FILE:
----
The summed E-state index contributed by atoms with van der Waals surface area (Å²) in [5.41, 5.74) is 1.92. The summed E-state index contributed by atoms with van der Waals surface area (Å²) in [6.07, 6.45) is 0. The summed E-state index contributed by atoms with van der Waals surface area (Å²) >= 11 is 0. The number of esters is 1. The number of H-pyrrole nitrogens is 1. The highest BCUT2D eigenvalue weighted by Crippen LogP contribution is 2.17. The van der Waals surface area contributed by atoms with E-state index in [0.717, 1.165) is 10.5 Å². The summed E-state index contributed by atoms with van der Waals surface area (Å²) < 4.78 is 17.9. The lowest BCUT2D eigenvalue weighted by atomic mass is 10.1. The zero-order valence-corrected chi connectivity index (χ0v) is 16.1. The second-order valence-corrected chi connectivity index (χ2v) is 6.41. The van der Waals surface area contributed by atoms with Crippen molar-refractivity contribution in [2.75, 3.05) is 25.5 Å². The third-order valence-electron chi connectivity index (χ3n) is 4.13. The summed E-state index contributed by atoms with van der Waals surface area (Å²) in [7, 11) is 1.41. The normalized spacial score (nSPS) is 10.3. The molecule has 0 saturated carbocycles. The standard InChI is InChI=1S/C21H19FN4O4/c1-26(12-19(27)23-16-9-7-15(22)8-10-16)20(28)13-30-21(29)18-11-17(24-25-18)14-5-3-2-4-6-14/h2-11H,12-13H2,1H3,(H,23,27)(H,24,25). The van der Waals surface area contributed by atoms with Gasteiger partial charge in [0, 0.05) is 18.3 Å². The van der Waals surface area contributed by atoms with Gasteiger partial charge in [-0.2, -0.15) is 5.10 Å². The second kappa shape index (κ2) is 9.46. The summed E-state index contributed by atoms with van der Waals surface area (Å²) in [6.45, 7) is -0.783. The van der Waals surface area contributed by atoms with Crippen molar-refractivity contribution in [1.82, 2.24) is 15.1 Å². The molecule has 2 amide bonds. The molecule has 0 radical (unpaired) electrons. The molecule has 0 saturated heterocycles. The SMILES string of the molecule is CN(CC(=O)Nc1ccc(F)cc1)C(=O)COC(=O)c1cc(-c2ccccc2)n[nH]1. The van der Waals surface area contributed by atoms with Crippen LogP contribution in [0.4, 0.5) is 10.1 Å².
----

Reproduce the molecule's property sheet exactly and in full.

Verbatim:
The summed E-state index contributed by atoms with van der Waals surface area (Å²) in [5.41, 5.74) is 1.92. The summed E-state index contributed by atoms with van der Waals surface area (Å²) in [6.07, 6.45) is 0. The summed E-state index contributed by atoms with van der Waals surface area (Å²) >= 11 is 0. The number of esters is 1. The number of H-pyrrole nitrogens is 1. The highest BCUT2D eigenvalue weighted by Crippen LogP contribution is 2.17. The van der Waals surface area contributed by atoms with E-state index in [0.717, 1.165) is 10.5 Å². The summed E-state index contributed by atoms with van der Waals surface area (Å²) < 4.78 is 17.9. The lowest BCUT2D eigenvalue weighted by atomic mass is 10.1. The zero-order valence-corrected chi connectivity index (χ0v) is 16.1. The second-order valence-corrected chi connectivity index (χ2v) is 6.41. The van der Waals surface area contributed by atoms with Crippen molar-refractivity contribution in [2.75, 3.05) is 25.5 Å². The third-order valence-electron chi connectivity index (χ3n) is 4.13. The summed E-state index contributed by atoms with van der Waals surface area (Å²) in [7, 11) is 1.41. The normalized spacial score (nSPS) is 10.3. The molecule has 0 saturated carbocycles. The standard InChI is InChI=1S/C21H19FN4O4/c1-26(12-19(27)23-16-9-7-15(22)8-10-16)20(28)13-30-21(29)18-11-17(24-25-18)14-5-3-2-4-6-14/h2-11H,12-13H2,1H3,(H,23,27)(H,24,25). The van der Waals surface area contributed by atoms with Gasteiger partial charge in [0, 0.05) is 18.3 Å². The van der Waals surface area contributed by atoms with Gasteiger partial charge in [-0.2, -0.15) is 5.10 Å². The second kappa shape index (κ2) is 9.46. The summed E-state index contributed by atoms with van der Waals surface area (Å²) in [6.45, 7) is -0.783. The van der Waals surface area contributed by atoms with Crippen molar-refractivity contribution in [1.82, 2.24) is 15.1 Å². The molecule has 2 amide bonds. The molecule has 0 radical (unpaired) electrons. The molecule has 0 saturated heterocycles. The SMILES string of the molecule is CN(CC(=O)Nc1ccc(F)cc1)C(=O)COC(=O)c1cc(-c2ccccc2)n[nH]1. The van der Waals surface area contributed by atoms with Crippen LogP contribution in [0.4, 0.5) is 10.1 Å².